An Aberdeen doctor is the man trusted with saving James Bond’s life on screen, BBC Scotland can reveal.
The name is Ferguson – James Ferguson – and he devised the dramatic scene in Casino Royale when a poisoned 007, played by Daniel Craig, saves himself.
He is remotely diagnosed by MI6 experts and treats himself with their advice.
The consultant thought Aberdeen Royal Infirmary telemedicine treatment was ideal for Bond, and will now offer future advice to the film producers.
The Casino Royale scene is based on patients being diagnosed and treated via a video link.
It is being pioneered at Aberdeen Royal Infirmary by Mr Ferguson and his team to provide medical cover for remote areas of Scotland.
Mr Ferguson is a big Bond fan and came up with the idea of telemedicine being used in a 007 mission.
The filmmakers loved it and the scene with a poisoned drink was born.
The consultant and his colleagues are now retained as medical advisors on future Bond films.
Mr Ferguson told BBC Scotland: "We thought of the idea for Bond being poisoned and getting support and treating himself and sent it to the Bond producers. They wanted Bond to become more realistic.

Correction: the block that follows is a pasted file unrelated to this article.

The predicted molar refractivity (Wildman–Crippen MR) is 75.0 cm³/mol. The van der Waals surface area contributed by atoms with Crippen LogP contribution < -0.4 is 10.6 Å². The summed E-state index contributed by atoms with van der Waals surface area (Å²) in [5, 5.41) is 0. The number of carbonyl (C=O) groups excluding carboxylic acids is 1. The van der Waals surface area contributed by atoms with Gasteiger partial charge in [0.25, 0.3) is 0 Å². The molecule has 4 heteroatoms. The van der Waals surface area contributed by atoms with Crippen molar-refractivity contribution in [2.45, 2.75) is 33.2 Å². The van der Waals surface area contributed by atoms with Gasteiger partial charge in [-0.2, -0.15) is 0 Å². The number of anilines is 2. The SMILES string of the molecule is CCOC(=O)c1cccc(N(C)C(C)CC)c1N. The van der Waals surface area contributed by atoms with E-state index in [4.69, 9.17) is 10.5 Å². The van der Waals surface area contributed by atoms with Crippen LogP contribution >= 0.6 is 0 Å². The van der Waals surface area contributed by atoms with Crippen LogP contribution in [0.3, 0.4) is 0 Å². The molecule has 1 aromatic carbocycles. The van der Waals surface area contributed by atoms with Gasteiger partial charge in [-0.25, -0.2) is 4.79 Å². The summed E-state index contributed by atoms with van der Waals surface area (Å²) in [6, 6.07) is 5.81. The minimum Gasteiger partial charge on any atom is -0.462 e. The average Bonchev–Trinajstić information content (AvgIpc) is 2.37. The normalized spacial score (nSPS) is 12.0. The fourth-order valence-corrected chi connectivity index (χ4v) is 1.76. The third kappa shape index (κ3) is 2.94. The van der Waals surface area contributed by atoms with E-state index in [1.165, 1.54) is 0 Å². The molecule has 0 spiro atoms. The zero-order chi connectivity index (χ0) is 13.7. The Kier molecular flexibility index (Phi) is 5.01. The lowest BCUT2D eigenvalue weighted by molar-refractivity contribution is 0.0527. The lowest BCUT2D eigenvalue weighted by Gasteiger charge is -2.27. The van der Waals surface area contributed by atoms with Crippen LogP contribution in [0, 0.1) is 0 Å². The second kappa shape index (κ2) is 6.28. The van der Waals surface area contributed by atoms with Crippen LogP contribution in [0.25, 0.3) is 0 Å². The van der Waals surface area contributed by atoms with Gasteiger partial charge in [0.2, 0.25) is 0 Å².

"The technology is all there now, Bond uses his phone, his laptop, it’s all about modern communications.
"The health service has been a bit behind in using it, where in reality we can deliver a lot of care using telemedicine.
"Doing emergency medicine and being James Bond’s doctor, I don’t know how much better it gets.
"Daniel Craig could be on the phone to me at any time."
Casino Royale saw Daniel Craig debut as the iconic secret agent in 2006.
His next James Bond film is called Quantum of Solace.
Category: Pathology News